Four Algerian Christians appeared in court last week, charged with “inciting a Muslim to change his religion” and “performing religious worship in an unauthorised place”, reports Middle East Concern (MEC).
If found guilty they face to two to five years in prison and a fine of up to 1 million dinars (approx. US$8,700). A verdict is expected on Christmas Day.
The hearing, which took place in Bouira, in the north-eastern region of Kabylie, on 27 November, was initially scheduled for 10 October but postponed several times, as World Watch Monitor reported.
The four include three members of the same family from the town of Bechloul in Bouira province.
The charges follow accusations made in July by a 40-year-old woman whose husband converted to Christianity. The woman filed a complaint against her husband, and also against the Christian family that had tried to mitigate a conflict between her and her husband, accusing them of “wanting to pressure her to become a Christian”.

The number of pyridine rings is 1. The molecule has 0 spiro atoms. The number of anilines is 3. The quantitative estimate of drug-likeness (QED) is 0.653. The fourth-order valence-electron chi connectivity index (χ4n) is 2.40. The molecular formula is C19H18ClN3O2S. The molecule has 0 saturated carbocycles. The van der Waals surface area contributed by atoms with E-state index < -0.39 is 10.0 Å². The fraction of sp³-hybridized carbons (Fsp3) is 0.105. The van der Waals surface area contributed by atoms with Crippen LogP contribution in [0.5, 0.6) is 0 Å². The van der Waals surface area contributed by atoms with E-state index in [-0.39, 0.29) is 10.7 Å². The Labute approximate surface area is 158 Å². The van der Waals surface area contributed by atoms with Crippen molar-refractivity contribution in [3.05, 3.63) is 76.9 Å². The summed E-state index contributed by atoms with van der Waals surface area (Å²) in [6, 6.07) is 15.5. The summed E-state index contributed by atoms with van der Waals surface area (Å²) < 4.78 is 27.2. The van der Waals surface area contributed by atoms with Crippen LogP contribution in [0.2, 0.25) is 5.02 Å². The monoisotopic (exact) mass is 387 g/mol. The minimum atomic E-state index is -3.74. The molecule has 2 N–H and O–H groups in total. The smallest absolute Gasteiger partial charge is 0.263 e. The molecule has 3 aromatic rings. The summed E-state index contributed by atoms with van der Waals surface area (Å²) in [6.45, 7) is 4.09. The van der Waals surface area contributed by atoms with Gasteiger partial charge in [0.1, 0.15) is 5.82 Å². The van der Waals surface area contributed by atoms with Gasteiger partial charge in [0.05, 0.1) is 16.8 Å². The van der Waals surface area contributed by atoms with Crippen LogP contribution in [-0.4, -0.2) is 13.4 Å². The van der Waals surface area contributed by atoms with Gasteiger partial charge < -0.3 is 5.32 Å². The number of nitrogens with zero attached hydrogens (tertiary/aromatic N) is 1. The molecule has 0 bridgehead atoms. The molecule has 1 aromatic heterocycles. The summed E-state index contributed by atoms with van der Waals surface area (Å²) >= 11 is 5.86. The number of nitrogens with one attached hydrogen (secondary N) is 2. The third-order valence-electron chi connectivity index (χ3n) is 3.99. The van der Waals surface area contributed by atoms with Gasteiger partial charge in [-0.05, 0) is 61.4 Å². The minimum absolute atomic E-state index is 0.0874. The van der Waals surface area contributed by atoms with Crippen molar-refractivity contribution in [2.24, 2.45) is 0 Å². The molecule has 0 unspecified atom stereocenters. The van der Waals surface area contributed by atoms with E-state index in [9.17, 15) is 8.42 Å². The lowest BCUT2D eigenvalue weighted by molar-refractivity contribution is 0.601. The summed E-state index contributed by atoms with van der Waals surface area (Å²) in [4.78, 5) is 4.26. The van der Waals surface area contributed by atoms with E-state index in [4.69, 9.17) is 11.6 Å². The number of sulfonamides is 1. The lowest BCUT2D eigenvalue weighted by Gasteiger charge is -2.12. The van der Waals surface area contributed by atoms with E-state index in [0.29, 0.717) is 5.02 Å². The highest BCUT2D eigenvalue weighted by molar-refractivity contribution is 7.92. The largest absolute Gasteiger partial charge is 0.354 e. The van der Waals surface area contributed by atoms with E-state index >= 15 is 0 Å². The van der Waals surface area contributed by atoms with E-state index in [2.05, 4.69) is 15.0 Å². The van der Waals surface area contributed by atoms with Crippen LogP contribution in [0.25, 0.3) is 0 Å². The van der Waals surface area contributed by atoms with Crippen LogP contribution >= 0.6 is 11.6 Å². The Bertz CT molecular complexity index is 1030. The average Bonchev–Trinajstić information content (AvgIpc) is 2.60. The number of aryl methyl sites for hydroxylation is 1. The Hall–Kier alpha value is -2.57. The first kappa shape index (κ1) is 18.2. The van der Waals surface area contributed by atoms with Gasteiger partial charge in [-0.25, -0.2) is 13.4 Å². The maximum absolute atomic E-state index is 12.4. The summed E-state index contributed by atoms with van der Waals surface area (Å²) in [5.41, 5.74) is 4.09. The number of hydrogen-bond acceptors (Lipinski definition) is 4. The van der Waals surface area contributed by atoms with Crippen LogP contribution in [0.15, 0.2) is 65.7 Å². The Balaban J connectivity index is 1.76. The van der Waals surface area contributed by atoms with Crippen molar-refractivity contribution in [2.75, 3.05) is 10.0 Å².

Last year, MEC said the increasing pressure on individual Christians and churches showed a “coordinated campaign of intensified action against churches by the governing authorities”.
Since November last year, at least eight churches have been forcibly closed in the Maghreb country – three were later reopened – as well as a Christian bookshop and day-care centre for Christian children. Dozens of other churches also received notifications ordering them to close.